New York City’s taxable sales grew by 18.1% in the first three quarters of the latest sales tax year (STY, March 2022 to February 2023), with leisure and hospitality sales on track to exceed pre-pandemic levels, according to a report released today by State Comptroller Thomas P. DiNapoli.
“The decline in visitors and commuters at the onset of the COVID-19 pandemic resulted in a drop in sales tax collections two years in a row for the city,” DiNapoli said. “The return of travelers and office workers helped drive New York City’s rebound in collections last year and tourism-related sectors such as leisure and hospitality continue to recover from their pandemic lows. Sales growth has begun to slow, and my office expects growth to return to normal in the near future.”
At the onset of the pandemic, local consumption in New York City fell drastically as shutdowns and social distancing were enforced and commuters and visitors stayed away. Total taxable sales in the city declined by $42.4 billion to $140.1 billion, a drop of 23.2% from STYs 2019-20 to 2020-21 while the rest of the state remained relatively stable.
The two biggest contributors to taxable sales (trade, transportation and utilities at 45.1% in STY 2019-20 and leisure and hospitality at 21.2%) were disproportionately impacted by the pandemic. However, leisure and hospitality fared worse in the city than in the rest of the state, dropping 66% to $13.2 billion in STY 2020-21, compared to a decline of 27% across the rest of the state.
At the same time, DiNapoli’s report notes two changes to New York state tax law may have contributed nearly $540 million in sales tax revenue for New York City over STYs 2019-20 and 2020-2021 – the change of definition of “nexus,” or presence, from a physical location to a measure of sales made to New York residents, and a greater capture of sales taxes on out-of-state (internet marketplace) online purchases made within New York.
One year later, in STY 2021-22, total taxable sales for both New York City and the rest of the state recovered and exceeded pre-pandemic levels to reach record highs. The city’s taxable sales increased by $43.2 billion to reach $183.3 billion, up 30.8% from the previous year.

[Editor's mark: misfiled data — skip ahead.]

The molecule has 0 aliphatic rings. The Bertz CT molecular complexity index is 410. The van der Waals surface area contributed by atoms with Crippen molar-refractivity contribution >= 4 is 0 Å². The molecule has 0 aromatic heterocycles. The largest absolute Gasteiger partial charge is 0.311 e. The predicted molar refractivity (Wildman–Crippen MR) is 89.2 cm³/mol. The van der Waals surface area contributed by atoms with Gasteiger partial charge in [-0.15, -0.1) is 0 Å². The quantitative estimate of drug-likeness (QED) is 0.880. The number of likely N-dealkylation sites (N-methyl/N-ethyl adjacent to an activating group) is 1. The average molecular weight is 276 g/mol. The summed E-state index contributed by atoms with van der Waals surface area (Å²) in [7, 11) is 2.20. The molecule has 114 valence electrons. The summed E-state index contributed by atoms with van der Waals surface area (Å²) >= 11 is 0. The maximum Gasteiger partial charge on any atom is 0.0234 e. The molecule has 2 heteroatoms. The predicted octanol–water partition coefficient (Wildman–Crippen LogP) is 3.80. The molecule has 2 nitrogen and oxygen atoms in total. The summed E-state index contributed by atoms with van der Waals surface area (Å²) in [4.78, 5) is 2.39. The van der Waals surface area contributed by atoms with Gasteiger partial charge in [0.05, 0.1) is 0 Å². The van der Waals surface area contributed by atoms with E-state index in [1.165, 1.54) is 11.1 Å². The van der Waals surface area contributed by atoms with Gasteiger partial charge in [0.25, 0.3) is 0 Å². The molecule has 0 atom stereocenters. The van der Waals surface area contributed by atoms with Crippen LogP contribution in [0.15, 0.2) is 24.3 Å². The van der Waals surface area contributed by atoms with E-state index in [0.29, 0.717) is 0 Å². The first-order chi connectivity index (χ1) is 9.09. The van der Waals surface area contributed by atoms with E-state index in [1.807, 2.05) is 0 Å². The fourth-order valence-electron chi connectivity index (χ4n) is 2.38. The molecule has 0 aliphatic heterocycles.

In STY 2021-22, taxable sales in most sectors in the city exceeded pre-pandemic levels but some, including leisure and hospitality and construction, still lagged behind. Leisure and hospitality taxable sales also shrunk in size, making up 15.2% of total taxable sales in the city compared to 21.2% prior to the pandemic.
In the first three quarters of the current sales tax year, the city and the rest of the state experienced a slowdown from the significant growth in 2021-22, although the city’s growth was much stronger than the rest of New York – a gain of 18.1% to reach $158 billion. The rest of the state grew 4.6% to reach $206.6 billion.
As New York City’s overall taxable sales begin to normalize from their pandemic-fueled levels, various economic sectors, most notably leisure and hospitality, continue to recover their pandemic declines.
The city expects sales tax collections to grow by just under 7% in its 2023 fiscal year, compared to over 30% in its fiscal year 2022 (ended in June 2022). The city’s estimate is conservative given elevated prices and continued consumption, which show fiscal year-to-date collections through March 2023 at 15% higher than the same period a year ago. As national retail sales growth slows from its double-digit pace of 2021, city retail sales and associated revenues could see a return to historical growth rates following the next two fiscal years.
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